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Conducting a Used Car Inspection The Right Way

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Buying A Used Car

If you are planning to purchase a used vehicle, thoroughly inspecting it is an important step. You want to ensure that you are getting a well-maintained and safe car for a good price. There are many unscrupulous people out there who might attempt to pull one over on you by not revealing the vehicle’s not-so-great past. Before you purchase a car, the best thing you can do for yourself is to have a trusted auto mechanic by your side.

Pick a mechanic you know well, or with a good reputation from individuals you trust. While the cost of a car inspection may not be insignificant, it can save you a lot in the long haul. However, before investing in a professional mechanic opinion, there are several things you can do to help decide whether it is worth taking to an auto shop.

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Exterior Inspection

1. Paint

Carefully check the paint for scratches, rust and dents. Feel along the edges between panels for any roughness. Rust should be easy to spot if you take the time to look for it. Ideally, look at the sides of the vehicle from the back or front to assess whether there are any waves in the body. If so, it means that a paint job has been done, which you will want to ask the dealer or owner about.

2. Glass

Walk around the car and carefully look at all the glass to ensure there are no big, cratered areas or cracks. You don’t have to be worried too much about small chips, but you’ll want to use them as a bargaining chip when negotiating the final price. On the contrary, cracks will only get worse and will call for expensive repairs in the future.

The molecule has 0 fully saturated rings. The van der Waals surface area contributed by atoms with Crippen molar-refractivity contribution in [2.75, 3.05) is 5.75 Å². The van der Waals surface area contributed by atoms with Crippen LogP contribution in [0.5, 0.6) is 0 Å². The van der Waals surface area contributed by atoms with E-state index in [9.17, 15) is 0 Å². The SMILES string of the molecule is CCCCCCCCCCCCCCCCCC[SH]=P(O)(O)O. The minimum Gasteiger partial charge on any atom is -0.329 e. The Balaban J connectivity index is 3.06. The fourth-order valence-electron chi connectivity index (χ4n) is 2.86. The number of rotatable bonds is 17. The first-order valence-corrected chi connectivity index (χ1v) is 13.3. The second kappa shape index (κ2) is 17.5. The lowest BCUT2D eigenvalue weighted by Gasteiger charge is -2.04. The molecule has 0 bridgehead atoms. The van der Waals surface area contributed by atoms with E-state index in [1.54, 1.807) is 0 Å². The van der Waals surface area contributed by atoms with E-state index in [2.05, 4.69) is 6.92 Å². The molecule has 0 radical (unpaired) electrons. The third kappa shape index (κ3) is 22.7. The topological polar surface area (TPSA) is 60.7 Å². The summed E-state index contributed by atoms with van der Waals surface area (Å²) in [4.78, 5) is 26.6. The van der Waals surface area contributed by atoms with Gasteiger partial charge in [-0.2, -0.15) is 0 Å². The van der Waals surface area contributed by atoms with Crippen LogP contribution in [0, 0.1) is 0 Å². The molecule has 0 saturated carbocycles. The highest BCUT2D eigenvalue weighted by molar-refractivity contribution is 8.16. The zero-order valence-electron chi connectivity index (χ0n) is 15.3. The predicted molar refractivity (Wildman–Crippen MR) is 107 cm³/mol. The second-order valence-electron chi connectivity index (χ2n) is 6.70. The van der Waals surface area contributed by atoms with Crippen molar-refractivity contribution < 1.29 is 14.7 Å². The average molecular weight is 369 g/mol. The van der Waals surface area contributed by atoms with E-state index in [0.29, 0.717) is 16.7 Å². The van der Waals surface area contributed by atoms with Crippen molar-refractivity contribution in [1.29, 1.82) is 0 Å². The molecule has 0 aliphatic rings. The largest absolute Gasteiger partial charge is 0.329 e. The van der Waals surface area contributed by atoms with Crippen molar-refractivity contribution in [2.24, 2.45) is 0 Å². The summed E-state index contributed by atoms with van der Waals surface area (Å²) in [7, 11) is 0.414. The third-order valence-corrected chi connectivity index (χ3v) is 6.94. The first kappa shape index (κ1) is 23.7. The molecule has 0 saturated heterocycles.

3. Check The Suspension On Even Ground

Checking the suspension when buying a used car is a vital step. Stand back from the vehicle and see if it is sagging or slumping anywhere. Push down on each corner of the vehicle and of the shock absorbers are in ideal condition, it should rebound just once. However, if it continues to move up and down, something might be wrong. Also, tug on the top of the front wheels. Listen for clicking sounds and feel for any movement. If you hear or feel anything, chances are the wheel bearing or suspension joint is broken.

4. Check The Tires

There’s a lot you can learn by checking the tires alone. Ensure that you take a closer look at tire wear. More often than not, a vehicle with a mileage of less than 20,000 miles will still have the original tires. If the vehicle has new tires and very low mileage, this is a good sign of odometer rollback.

The tread wear should be even across the tire width on both sides of the vehicle. Heavy wear on the exterior shoulders of the front wheels is an indicator of aggressive driving.


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Lastly, ensure that you check the alignment. You can easily fix bad alignment, but it’s something you’ll want to be aware of when negotiating the price. Also, ensure you get the alignment fixed as soon as you buy the car as it can lead to uneven wearing and make it harder to steer.

5. The Engine

This is a section that you will want to have checked by a reputable mechanic, but for a quick glance, here are a few things to bear in mind:

Thoroughly check for signs of corrosion or leaks. While running, take a look at the transmission dipstick to ensure that the transmission is entirely filled. The fluid ought to be red or pink. It might be darker for older models, but shouldn’t look or smell burnt.

6. Lights

Obviously, the headlights and brake lights need to function properly. Also, make sure that all reflectors and lenses are not fogged with moisture, damaged or missing altogether.

The Car Interior

1. Odometer

Every used car inspection includes checking the odometer. Usually, low-mileage is the first thing that individuals look at when purchasing a vehicle. An average driver will accumulate between 9500 miles to 25000 miles per year. However, keep in mind that there are many variables to consider in this regards. A vehicle’s age isn’t just measured by mileage; time is ideally a factor. A 10-year-old vehicle with relatively few miles on the clock does not automatically mean it is a good thing.

2. Brakes

When test driving at a higher speed, press the brakes hard enough to test them. Do not slam them too hard to skid, but to ensure that in case of an emergency, they will be reliable. Ensure you do this in an open space such as an empty parking lot.

Of course, these are not the only things to check during a car inspection, but they will help ensure that you’re getting a dependable used vehicle. As mentioned earlier, you’ll want to take the car to a mechanic for a thorough inspection if you decide to make the purchase of used or repo car.

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